Scarlet Street (1945)

Directed by Fritz Lang
Written by Dudley Nichols

As the month has closed and I have watched my final noir for Noir-vember, i begin to realize not only how much I appreciate being able to watch these noirs and escape to new worlds and enjoy incredible stories, but I appreciate being able to watch any movie. There is no limit to how wonderful, imaginative and awesome such an experience can be. But the other side of that coin is always out there too. There can always be disappointment and that one experience that is not favorable at all. This month was not that experience at all. I loved every minute of it getting more familiar with the genre and looking ahead to doing it all again last year. But that doesn’t mean I didn’t have a single bad experience with a film. I did. And it was with this last entry into Noi-vember, Scarlet Street.

A fairly well received noir from what I can tell, featuring once again the trio of Joan Bennett, Edward G. Robinson and Fritz Lang, Scarlet Street really struggles with being a movie I would ever care about. And that all starts with the cast of characters. This was a strange movie in that standing back from it after it had ended, there was nothing really specific that I had to nitpick with. There were good performances. This was not Bennett, or Robinson, or even Duryea laying an egg on screen. The filmmaking was proficient. There was nothing distracting in terms of cinematography, storytelling, or otherwise. The method was fine. So what I really got caught up in was the story, and when a film struggles with story, it generally struggles overall.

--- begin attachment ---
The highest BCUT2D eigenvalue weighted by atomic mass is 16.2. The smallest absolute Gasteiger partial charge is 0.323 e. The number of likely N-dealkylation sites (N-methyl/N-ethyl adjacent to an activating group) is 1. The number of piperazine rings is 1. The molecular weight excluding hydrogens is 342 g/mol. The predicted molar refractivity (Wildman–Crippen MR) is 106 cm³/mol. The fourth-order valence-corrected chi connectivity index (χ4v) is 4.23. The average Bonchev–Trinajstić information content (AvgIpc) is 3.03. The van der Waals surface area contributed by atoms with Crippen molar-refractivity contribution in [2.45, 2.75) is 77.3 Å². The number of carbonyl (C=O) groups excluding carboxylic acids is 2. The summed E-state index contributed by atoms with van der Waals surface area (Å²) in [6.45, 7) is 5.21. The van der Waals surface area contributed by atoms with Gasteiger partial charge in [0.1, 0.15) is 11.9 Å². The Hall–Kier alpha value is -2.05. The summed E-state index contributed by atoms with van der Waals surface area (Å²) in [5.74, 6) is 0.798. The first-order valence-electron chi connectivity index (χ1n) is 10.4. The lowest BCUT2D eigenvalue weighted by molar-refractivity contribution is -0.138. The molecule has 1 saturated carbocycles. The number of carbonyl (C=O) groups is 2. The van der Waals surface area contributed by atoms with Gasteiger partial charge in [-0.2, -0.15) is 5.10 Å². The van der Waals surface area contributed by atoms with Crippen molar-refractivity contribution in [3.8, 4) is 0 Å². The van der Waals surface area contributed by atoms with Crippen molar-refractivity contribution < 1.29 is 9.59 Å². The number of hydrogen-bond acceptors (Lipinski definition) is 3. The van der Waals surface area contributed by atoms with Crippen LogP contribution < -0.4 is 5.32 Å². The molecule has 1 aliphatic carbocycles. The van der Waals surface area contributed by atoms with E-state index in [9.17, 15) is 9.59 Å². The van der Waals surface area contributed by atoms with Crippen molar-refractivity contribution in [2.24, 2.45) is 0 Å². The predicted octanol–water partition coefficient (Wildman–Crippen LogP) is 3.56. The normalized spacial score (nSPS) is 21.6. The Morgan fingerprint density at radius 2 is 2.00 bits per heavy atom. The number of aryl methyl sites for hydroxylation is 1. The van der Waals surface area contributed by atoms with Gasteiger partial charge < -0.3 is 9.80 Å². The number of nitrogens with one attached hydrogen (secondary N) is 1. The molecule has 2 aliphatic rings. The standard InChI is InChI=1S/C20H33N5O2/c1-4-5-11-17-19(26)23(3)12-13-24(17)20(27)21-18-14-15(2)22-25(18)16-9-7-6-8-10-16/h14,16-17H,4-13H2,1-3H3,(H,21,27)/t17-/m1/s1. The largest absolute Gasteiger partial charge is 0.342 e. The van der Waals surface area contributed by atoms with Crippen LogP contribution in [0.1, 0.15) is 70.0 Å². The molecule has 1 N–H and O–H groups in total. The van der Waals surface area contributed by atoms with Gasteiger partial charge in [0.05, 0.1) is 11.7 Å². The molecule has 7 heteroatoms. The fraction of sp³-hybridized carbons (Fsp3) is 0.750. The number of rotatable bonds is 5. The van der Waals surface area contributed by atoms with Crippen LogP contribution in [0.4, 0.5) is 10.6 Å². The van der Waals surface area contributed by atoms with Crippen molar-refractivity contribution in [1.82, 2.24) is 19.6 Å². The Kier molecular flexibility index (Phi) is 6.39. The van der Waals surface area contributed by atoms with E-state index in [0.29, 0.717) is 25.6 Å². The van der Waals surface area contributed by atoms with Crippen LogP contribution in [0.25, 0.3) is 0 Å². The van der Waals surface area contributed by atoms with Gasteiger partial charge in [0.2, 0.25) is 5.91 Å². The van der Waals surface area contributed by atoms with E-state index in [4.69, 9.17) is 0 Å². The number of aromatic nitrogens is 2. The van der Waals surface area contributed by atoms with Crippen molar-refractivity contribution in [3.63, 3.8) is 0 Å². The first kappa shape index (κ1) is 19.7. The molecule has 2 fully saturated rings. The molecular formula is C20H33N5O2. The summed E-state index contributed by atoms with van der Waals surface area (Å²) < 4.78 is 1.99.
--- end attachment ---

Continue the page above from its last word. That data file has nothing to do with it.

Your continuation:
And when I say story what I am more generally talking about, once again, is the characters. Not only could I not relate to any of the characters, but they were all so stupid in their actions that I lost interest in the film, and quick. I could care less about any of their troubles, which were self-inflicted thanks to their stupidity. I do not regret any of their fates and actually find it suiting for what had come to each of them before. I seriously wanted to just punch this movie in the face, on multiple occasions. So as decent as the filmmaking was, and as unoffensive the performances, it still remains that I was physically peeved while watching this film and it was not a pleasant experience. Here’s to looking forward to next year!

* – Poor

Adam Kuhn

Adam Kuhn was born and raised in Columbus, Ohio, where he attended Saint Charles Preparatory School. He studied History at the University of Cincinnati, where he was a contributor of The News Record, the twice-weekly, independent student news organization. He has been writing film reviews and blogging since 2009.

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